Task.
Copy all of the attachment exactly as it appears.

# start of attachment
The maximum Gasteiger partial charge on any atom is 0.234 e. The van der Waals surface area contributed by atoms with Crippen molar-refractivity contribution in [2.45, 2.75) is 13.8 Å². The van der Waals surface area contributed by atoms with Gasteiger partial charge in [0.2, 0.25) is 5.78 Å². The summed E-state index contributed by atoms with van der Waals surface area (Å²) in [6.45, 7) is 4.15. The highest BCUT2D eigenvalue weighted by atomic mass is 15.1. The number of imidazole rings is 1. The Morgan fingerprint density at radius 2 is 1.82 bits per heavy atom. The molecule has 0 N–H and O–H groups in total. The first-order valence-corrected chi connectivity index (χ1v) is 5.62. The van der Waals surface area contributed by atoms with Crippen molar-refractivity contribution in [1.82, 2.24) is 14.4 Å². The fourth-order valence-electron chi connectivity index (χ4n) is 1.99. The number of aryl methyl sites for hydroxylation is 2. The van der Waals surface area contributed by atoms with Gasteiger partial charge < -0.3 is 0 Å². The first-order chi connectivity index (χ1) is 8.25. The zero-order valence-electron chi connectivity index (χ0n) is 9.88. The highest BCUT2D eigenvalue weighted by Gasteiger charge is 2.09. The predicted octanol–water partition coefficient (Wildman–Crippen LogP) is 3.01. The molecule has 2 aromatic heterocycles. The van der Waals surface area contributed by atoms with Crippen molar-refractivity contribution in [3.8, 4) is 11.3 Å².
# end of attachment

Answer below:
The maximum Gasteiger partial charge on any atom is 0.234 e. The van der Waals surface area contributed by atoms with Crippen molar-refractivity contribution in [2.45, 2.75) is 13.8 Å². The van der Waals surface area contributed by atoms with Gasteiger partial charge in [0.2, 0.25) is 5.78 Å². The summed E-state index contributed by atoms with van der Waals surface area (Å²) in [6.45, 7) is 4.15. The highest BCUT2D eigenvalue weighted by atomic mass is 15.1. The number of imidazole rings is 1. The Morgan fingerprint density at radius 2 is 1.82 bits per heavy atom. The molecule has 0 N–H and O–H groups in total. The first-order valence-corrected chi connectivity index (χ1v) is 5.62. The van der Waals surface area contributed by atoms with Crippen molar-refractivity contribution in [1.82, 2.24) is 14.4 Å². The fourth-order valence-electron chi connectivity index (χ4n) is 1.99. The number of aryl methyl sites for hydroxylation is 2. The van der Waals surface area contributed by atoms with Gasteiger partial charge < -0.3 is 0 Å². The first-order chi connectivity index (χ1) is 8.25. The zero-order valence-electron chi connectivity index (χ0n) is 9.88. The highest BCUT2D eigenvalue weighted by Gasteiger charge is 2.09. The predicted octanol–water partition coefficient (Wildman–Crippen LogP) is 3.01. The molecule has 2 aromatic heterocycles. The van der Waals surface area contributed by atoms with Crippen molar-refractivity contribution in [3.8, 4) is 11.3 Å².